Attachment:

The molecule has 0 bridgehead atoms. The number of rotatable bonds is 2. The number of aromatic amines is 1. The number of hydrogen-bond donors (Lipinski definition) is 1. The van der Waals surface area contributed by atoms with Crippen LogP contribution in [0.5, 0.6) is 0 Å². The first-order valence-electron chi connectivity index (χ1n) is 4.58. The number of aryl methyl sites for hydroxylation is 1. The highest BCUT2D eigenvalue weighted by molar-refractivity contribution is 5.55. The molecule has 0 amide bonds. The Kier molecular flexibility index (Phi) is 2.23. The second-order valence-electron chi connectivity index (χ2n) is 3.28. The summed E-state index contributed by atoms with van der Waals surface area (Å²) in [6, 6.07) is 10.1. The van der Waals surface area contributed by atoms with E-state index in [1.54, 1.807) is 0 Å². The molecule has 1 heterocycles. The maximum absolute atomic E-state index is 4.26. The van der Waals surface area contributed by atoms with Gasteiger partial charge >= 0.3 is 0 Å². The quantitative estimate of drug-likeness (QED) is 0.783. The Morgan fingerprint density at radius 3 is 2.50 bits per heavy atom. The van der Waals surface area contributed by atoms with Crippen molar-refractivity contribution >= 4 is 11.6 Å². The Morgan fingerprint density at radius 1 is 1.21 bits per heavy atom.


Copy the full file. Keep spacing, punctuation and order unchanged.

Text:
The molecule has 0 bridgehead atoms. The number of rotatable bonds is 2. The number of aromatic amines is 1. The number of hydrogen-bond donors (Lipinski definition) is 1. The van der Waals surface area contributed by atoms with Crippen LogP contribution in [0.5, 0.6) is 0 Å². The first-order valence-electron chi connectivity index (χ1n) is 4.58. The number of aryl methyl sites for hydroxylation is 1. The highest BCUT2D eigenvalue weighted by molar-refractivity contribution is 5.55. The molecule has 0 amide bonds. The Kier molecular flexibility index (Phi) is 2.23. The second-order valence-electron chi connectivity index (χ2n) is 3.28. The summed E-state index contributed by atoms with van der Waals surface area (Å²) in [6, 6.07) is 10.1. The van der Waals surface area contributed by atoms with E-state index in [1.54, 1.807) is 0 Å². The molecule has 1 heterocycles. The maximum absolute atomic E-state index is 4.26. The van der Waals surface area contributed by atoms with Gasteiger partial charge >= 0.3 is 0 Å². The quantitative estimate of drug-likeness (QED) is 0.783. The Morgan fingerprint density at radius 3 is 2.50 bits per heavy atom. The van der Waals surface area contributed by atoms with Crippen molar-refractivity contribution >= 4 is 11.6 Å². The Morgan fingerprint density at radius 1 is 1.21 bits per heavy atom.